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This book is an anthology of folk tales, mostly Märchen. The stories are grouped into related sets, each with its own introduction. Some sets, such as the section on “Cinderella,” consist of different versions of the same story. Other sets are thematically linked. The section on Damsels in Distress, for example, includes “Snow White,” “Rapunzel,” and “The Goose Girl”. The anthology also includes literary fairy tales written in the nineteenth century by Hans Christian Andersen and Oscar Wilde, modern rewrites (both prose and poetry) of traditional fairy tales, critical essays about fairy stories, and a few plates of visual art based on traditional fairy tales.

My initial reaction to this anthology was that the critical material was sparse and the introductory sections light. I found it unsatisfactory, until I thought about the intended audience. Hallett and Karasek state in their preface that the anthology is meant for students who were exposed to fairy tales in childhood (xi), but have never had occasion to think seriously about them (xii). The book is probably appropriate for students at this level. Although the editor’s commentary is not particularly in-depth, they do address differences between the folk tale and the literary tale (xv-xix), the different biases of different compilers (see, for instance, xvii-xviii, 2-4 and 18-20) and gender issues (see 57-59, 77-78 and 97-98). Only five critical essays are included, but they are philosophically varied and interdisciplinary.

Although the text is suitable for introductory students, some of the questions included in the Instructors’ Companion are not. My sister, classicist Maura Lafferty, pointed out that different sets of questions in this booklet appear to have been written by different authors and that these sets vary in their overall usefulness. Some sets of questions could profitably be discussed by undergraduates working directly from the text itself; other questions require knowledge that undergraduates might not have. For instance, a question about “East of the Sun and West of the Moon” reads: “What is the psychological interpretation of the girl’s journey?” Students may not know enough about psychology to even begin to address this question. Another question from this set is even more problematic: “How do you account for the elements of Christianity in this story?” Students are very unlikely to know enough about the social context of the story and the personal history of its narrator to even make plausible guesses and the commentary does not provide much help. Presumably, however, most instructors, if they choose to use the Instructors’ Companion at all, will pick out the material that seems useful and ignore the rest.

Some care has obviously been taken to make sure that the different parts of the book interrelate with each other. Bruno Bettelheim’s essay, “The Struggle for Meaning” (376-391) appears to build, to some extent, on Max Lüthi’s essay “The Fairy-Tale Hero: The Image of Man in the Fairy Tale” (365-376). Bettelheim’s essay and Kay Stone’s essay, “The Misuses of Enchantment: Controversies on the Significance of Fairy Tales” (391-415) both include some discussion, from very different perspectives, of the significance of marriage in fairy tales. Many of the stories referred to in these essays also appear in the book, allowing for easy reference. This is true not only of the more common stories, but, to a lesser degree, of less known stories, such as “The Goose Girl,” referred to by Lüthi (367-68), and “Molly Whuppie,” referred to in an informant quote in Stone’s essay (398). Stone quotes from Anne Sexton’s “Cinderella” (405-406), which appears in its entirety in the poetry section (325-328). Marina Warner’s essay, “Go! Be a Beast: Beauty and the Beast,” (415-427) includes discussion of Angela Carter’s essay “The Company of Wolves,” which is included in the section of twentieth century revisions of fairy tales (280-289). Similarly, most of the poetry and visual art refer directly back to stories included in the volume.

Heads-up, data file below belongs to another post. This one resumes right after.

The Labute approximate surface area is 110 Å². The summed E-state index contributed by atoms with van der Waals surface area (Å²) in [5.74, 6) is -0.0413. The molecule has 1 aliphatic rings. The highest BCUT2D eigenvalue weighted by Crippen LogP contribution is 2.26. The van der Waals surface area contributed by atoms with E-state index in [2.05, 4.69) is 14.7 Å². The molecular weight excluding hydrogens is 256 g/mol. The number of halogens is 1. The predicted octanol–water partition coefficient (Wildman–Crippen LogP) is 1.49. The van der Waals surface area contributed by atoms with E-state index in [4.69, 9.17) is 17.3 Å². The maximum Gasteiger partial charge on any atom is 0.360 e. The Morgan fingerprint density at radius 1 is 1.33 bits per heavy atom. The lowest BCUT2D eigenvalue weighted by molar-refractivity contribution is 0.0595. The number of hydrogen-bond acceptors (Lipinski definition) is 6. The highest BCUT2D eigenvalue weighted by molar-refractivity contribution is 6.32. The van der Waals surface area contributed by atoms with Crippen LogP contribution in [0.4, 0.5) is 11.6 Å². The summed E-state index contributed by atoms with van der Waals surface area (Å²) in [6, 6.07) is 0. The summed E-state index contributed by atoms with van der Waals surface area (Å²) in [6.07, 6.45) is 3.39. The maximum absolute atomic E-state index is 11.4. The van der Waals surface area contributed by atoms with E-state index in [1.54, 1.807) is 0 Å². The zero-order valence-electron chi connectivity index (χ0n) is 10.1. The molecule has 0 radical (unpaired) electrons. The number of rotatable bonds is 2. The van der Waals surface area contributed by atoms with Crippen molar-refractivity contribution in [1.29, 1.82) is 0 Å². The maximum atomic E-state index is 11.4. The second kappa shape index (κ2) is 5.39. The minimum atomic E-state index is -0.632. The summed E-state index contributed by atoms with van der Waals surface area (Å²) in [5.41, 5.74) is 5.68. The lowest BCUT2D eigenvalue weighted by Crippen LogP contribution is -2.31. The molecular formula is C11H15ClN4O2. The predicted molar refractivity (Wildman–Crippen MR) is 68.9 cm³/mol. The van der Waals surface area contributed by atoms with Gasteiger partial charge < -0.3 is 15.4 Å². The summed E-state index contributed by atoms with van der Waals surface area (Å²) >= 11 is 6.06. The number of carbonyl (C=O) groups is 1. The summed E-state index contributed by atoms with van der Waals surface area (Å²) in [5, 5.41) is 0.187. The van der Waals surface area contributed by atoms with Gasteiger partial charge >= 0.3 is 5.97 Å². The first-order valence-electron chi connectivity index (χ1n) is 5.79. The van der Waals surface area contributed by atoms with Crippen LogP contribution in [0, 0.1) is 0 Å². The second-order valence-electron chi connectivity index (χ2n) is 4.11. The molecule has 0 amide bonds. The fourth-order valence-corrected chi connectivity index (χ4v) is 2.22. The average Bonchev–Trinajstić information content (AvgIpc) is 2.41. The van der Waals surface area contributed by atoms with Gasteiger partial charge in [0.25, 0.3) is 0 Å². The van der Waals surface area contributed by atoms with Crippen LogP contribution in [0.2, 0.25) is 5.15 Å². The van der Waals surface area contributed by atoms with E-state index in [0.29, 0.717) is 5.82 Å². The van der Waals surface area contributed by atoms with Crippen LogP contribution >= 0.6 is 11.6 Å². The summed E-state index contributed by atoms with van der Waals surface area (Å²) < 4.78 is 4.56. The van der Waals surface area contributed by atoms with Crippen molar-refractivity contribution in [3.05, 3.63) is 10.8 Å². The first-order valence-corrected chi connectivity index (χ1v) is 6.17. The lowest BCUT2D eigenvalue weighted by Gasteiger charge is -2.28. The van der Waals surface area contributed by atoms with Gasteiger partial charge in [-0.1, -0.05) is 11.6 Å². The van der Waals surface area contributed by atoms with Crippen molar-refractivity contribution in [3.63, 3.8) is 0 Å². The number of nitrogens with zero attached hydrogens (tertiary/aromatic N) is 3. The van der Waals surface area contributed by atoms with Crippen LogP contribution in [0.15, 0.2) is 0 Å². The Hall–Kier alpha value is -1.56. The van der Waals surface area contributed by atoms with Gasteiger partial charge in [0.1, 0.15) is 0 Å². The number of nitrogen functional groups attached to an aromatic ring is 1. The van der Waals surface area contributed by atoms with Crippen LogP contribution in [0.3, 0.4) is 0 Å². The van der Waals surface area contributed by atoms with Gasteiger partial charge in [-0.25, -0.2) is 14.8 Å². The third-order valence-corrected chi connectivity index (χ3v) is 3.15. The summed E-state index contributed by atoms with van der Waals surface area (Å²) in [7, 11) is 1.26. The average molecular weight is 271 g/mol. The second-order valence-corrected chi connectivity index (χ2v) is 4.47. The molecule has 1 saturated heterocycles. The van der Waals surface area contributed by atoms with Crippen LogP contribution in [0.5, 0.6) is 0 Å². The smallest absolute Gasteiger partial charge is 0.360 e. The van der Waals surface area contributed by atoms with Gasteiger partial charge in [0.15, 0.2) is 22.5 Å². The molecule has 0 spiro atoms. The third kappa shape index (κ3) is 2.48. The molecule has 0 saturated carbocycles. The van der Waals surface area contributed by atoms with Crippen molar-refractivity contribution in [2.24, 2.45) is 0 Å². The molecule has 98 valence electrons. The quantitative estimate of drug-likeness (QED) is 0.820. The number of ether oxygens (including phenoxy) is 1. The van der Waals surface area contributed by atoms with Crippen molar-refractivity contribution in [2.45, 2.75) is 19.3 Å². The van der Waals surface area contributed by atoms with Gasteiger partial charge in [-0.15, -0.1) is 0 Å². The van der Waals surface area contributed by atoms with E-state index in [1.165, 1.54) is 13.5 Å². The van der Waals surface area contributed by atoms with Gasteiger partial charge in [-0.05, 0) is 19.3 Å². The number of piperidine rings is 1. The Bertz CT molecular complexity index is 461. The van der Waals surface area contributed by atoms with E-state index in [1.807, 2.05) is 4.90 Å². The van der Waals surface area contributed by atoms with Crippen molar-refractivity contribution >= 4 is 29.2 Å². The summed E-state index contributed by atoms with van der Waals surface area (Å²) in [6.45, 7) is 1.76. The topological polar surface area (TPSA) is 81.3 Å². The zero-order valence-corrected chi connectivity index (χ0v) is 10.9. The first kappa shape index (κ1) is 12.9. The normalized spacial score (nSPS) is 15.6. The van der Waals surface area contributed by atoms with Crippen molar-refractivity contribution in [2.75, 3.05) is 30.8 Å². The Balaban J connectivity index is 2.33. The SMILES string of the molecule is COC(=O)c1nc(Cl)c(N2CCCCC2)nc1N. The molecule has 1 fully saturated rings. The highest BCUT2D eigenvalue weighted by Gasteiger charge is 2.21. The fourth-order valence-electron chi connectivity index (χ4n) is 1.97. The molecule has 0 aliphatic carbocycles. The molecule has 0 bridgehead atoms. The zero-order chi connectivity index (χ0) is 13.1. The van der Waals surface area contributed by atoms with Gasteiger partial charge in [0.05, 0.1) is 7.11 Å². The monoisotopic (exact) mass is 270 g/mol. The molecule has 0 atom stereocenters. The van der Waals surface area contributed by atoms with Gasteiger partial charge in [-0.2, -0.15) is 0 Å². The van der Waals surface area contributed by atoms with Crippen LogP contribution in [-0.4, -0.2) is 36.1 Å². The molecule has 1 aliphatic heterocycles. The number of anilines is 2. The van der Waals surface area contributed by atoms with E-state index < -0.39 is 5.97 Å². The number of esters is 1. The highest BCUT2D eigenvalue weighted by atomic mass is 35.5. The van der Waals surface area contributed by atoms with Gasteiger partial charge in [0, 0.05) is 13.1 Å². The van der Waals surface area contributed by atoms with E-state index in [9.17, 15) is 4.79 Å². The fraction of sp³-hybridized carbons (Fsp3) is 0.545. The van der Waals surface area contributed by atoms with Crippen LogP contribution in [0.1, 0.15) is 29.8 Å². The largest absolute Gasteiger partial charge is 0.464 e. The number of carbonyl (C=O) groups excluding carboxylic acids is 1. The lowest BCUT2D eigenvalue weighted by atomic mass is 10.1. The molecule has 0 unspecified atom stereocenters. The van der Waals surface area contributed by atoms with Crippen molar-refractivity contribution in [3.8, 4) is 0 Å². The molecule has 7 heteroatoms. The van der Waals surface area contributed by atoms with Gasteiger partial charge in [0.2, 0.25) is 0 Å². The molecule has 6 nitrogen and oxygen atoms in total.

The stated goals and benefits of this particular text are not interrelated well. On the one hand, the editors state in the preface that they have relied heavily on fairy tale classics because they perceive that students will be most familiar with these stories. They acknowledge, however, that the classics are not representative of the international body of fairy tales. On the other hand, the editors also talk about multi-culturalism and the importance of common ground among students whose life experiences vary enormously. They argue that all students will have had some exposure to fairy tales (xii). While it is probably true that students who spent their childhoods in North America will be familiar with the classics, students who have arrived fairly recently from a different country may be familiar with a different set of fairy tales.

The use of different versions of both well and lesser known stories does give the volume something of a multicultural cast. Nevertheless, almost all the fairy tales come from Western Europe and the editors drew heavily (but certainly not exclusively) on a few collectors from this area, specifically Perrault, the Grimm brothers, and Joseph Jacob. The tension between multiculturalism and perceived accessibility has resolved itself almost entirely on the side of accessibility.

Overall, my sense is that this anthology is probably adequate for beginning folklore classes. The inclusion of modern literary fairy tales and poetry, as well as the general slant of the questions in the Instructors’ Companion, would also make it useful in an English literature course which included some folklore. The book could conceivably also be used as a text for advanced folklore students, if the instructor supplemented it with more in-depth readings on folklore theory and critical analysis.